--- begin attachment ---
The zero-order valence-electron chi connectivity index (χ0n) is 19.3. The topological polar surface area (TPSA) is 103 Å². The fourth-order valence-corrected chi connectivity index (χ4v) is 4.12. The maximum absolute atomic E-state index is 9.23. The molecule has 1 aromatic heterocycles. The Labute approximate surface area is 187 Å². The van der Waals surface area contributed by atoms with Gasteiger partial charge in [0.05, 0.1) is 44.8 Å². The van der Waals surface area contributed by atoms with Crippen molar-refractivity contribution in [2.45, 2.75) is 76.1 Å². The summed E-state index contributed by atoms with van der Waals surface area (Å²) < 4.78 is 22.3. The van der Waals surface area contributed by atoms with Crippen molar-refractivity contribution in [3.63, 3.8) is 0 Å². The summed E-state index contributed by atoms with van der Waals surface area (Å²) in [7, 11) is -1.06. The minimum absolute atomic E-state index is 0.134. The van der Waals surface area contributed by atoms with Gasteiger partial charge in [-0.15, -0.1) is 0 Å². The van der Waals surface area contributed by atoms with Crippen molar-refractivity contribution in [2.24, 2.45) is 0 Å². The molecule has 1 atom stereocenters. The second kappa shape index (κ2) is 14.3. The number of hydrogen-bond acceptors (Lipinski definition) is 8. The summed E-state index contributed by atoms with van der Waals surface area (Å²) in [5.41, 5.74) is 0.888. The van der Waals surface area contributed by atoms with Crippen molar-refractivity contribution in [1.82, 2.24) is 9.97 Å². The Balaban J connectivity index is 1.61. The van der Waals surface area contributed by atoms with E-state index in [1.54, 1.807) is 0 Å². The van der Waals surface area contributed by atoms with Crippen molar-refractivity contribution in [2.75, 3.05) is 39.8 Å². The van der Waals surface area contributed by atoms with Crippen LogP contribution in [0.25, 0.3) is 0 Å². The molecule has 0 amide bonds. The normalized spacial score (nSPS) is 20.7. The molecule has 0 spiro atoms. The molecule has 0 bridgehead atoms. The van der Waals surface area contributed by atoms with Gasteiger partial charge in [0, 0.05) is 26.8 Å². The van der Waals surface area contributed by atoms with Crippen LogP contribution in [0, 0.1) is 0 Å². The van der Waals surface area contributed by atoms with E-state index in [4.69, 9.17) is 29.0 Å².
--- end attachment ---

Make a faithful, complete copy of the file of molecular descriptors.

The zero-order valence-electron chi connectivity index (χ0n) is 19.3. The topological polar surface area (TPSA) is 103 Å². The fourth-order valence-corrected chi connectivity index (χ4v) is 4.12. The maximum absolute atomic E-state index is 9.23. The molecule has 1 aromatic heterocycles. The Labute approximate surface area is 187 Å². The van der Waals surface area contributed by atoms with Gasteiger partial charge in [0.05, 0.1) is 44.8 Å². The van der Waals surface area contributed by atoms with Crippen molar-refractivity contribution in [2.45, 2.75) is 76.1 Å². The summed E-state index contributed by atoms with van der Waals surface area (Å²) < 4.78 is 22.3. The van der Waals surface area contributed by atoms with Crippen molar-refractivity contribution in [3.63, 3.8) is 0 Å². The summed E-state index contributed by atoms with van der Waals surface area (Å²) in [7, 11) is -1.06. The minimum absolute atomic E-state index is 0.134. The van der Waals surface area contributed by atoms with Gasteiger partial charge in [-0.15, -0.1) is 0 Å². The van der Waals surface area contributed by atoms with Crippen molar-refractivity contribution in [2.24, 2.45) is 0 Å². The molecule has 1 atom stereocenters. The second kappa shape index (κ2) is 14.3. The number of hydrogen-bond acceptors (Lipinski definition) is 8. The summed E-state index contributed by atoms with van der Waals surface area (Å²) in [5.41, 5.74) is 0.888. The van der Waals surface area contributed by atoms with Crippen molar-refractivity contribution in [1.82, 2.24) is 9.97 Å². The Balaban J connectivity index is 1.61. The van der Waals surface area contributed by atoms with E-state index in [1.54, 1.807) is 0 Å². The van der Waals surface area contributed by atoms with Crippen molar-refractivity contribution in [2.75, 3.05) is 39.8 Å². The van der Waals surface area contributed by atoms with Crippen LogP contribution in [0.25, 0.3) is 0 Å². The molecule has 0 amide bonds. The normalized spacial score (nSPS) is 20.7. The molecule has 0 spiro atoms. The molecule has 0 bridgehead atoms. The van der Waals surface area contributed by atoms with Gasteiger partial charge in [0, 0.05) is 26.8 Å². The van der Waals surface area contributed by atoms with Crippen LogP contribution in [0, 0.1) is 0 Å². The van der Waals surface area contributed by atoms with E-state index in [4.69, 9.17) is 29.0 Å².